There is real struggle, but an alegría de vivir (“joy of life”) appears to win out. The country pulses with optimism about its future. In December 2005, the International Monetary Fund (IMF) cancelled Nicaragua's US$5.309 billion in foreign debt. Fresh coats of brightly- colored paint adorn old facades. New houses and improved roads announce the presence of a burgeoning class of returning Nicaraguans and foreign expats. Where guerilla fighters once roamed, an army of college-educated twenty-somethings (in 2006, 65% of Nicaragua's population was under the age of 25) is eager to shape their country into a land of opportunity. Their weapons are intelligence, enthusiasm and hope.

Consider Ana Azalea Zavala, a mischievous 5-foot bundle of spunk and enthusiasm whom I met in Managua. Like many of her generation, Ana spent part of her childhood in the United States when her family left in the 1980s to escape from the Sandinista Regime. After the regime was voted out in 1990 by a nation desperate to end the war, the Zavalas – along with many of those who fled – came back. "My dad´s dream of coming back to our country always filled my brothers and me with hope. We thought it was important to return. We lived many years in the United States and had a good life there, but we love, and have a responsibility to, our country. It feels good to be back."

Since 1990 the number of visitors to the resilient Central American nation, has grown steadily. In 2009, the country of six million people, roughly the size of New York State, hosted 931,904 foreign tourists. It’s no longer absurd to speak of it as a destination where delighted tourists will find market stalls stocked with bright hammocks or go boating on Lake Nicaragua or surf Pacific waves.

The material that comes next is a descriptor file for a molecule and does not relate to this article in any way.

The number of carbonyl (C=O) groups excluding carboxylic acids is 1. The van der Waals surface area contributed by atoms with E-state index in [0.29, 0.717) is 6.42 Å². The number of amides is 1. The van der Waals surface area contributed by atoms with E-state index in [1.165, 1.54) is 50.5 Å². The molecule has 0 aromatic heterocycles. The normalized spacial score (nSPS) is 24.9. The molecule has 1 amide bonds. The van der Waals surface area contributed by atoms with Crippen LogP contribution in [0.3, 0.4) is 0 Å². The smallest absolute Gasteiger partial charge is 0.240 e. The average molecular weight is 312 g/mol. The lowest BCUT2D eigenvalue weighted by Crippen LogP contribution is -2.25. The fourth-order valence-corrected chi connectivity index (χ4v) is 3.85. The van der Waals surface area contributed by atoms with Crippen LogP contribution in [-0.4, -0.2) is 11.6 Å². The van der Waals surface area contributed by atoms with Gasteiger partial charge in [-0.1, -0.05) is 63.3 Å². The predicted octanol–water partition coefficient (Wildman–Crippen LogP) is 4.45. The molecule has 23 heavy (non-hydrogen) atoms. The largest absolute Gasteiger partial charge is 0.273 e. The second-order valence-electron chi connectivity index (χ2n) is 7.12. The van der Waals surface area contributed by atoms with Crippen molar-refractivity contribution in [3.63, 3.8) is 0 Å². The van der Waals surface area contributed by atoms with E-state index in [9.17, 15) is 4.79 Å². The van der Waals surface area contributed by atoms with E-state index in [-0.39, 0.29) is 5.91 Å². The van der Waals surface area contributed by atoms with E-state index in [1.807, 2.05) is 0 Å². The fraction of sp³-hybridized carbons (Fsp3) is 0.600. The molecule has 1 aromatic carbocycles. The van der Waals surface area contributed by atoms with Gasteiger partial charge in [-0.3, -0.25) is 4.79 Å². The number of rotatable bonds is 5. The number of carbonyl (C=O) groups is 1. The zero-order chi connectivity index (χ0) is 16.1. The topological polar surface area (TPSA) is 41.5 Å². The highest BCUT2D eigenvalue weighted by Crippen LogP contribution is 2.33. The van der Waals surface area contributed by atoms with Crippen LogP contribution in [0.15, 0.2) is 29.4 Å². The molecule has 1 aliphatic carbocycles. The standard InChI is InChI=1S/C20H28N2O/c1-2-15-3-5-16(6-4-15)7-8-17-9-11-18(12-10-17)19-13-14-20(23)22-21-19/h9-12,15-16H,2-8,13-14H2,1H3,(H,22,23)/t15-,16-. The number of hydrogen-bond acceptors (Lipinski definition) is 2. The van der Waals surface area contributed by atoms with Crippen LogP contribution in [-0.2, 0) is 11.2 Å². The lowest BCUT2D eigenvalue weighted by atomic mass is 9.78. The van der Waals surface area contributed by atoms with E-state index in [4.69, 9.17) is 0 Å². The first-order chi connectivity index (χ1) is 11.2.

Ironically, it is the nation’s turbulent history, and subsequent snub by the outside world, that has protected Nicaragua from being inundated by consumer culture: it isn’t paved over with blacktop, overrun by tourists, or ‘globalized’ to look like everywhere else — yet. Nicaragua’s delights are simple, natural, personal and inexpensive.

Among my favorite activities are wandering into a pottery studio smelling of earth and clay, where the potter throws his pots on a wheel in the back, or the home of a weaver, basket maker, furniture craftsman, or wood carver, to buy directly from the artisan. I love bringing my coffee aficionado friends organic, shade-grown beans purchased from a cloud-forest farm. I even participated in a harvest and observed expert rollers practicing their delicate art at one of the country’s cigar makers/factories. And it felt good knowing that my purchases, taxi rides, meals and hotel stays directly affected lives in a country where many people earn less than $1 a day. 


© Ellen Barone.


While Nicaragua may not have the infrastructure and services comparable to its better-known and more trampled neighbor, Costa Rica – it offers some of the greatest natural gems in all of Central America:  the largest area of primary-growth rain forest north of the Amazon, mist-shrouded cloud forests, and steamy jungles, more than 600 species of birds, as well as jaguars, sloths, monkeys, toucans, manatees, crocodiles, and the world’s only freshwater sharks. 

“You like Nicaragua?” an old and weatherworn woman asked me after I had joined her on a park bench in Granada on one of my trips. “Si, me gusta muchísimo.” (“Yes, I like it very much”) I replied in my best Spanish. “Por supuesto,” (of course) she said quietly, more to herself than to me, as she gently took my hand, wished me well, “Vaya con dios” (“Go with God”), rose and walked away; her gait transmitting the blend of resignation and dignity I’ve come to associate with Nicaragua.


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Travel journalist and co-founder Ellen Barone did what many of us only dream of doing: at the age of 35, she traded a successful academic career for the wild blue yonder and set out to explore the world and herself. In the dozen years since that intrepid decision, she's journeyed to more than 70 countries in search of evocative images and life-enriching adventures. For the latest travel news, tips and reviews visit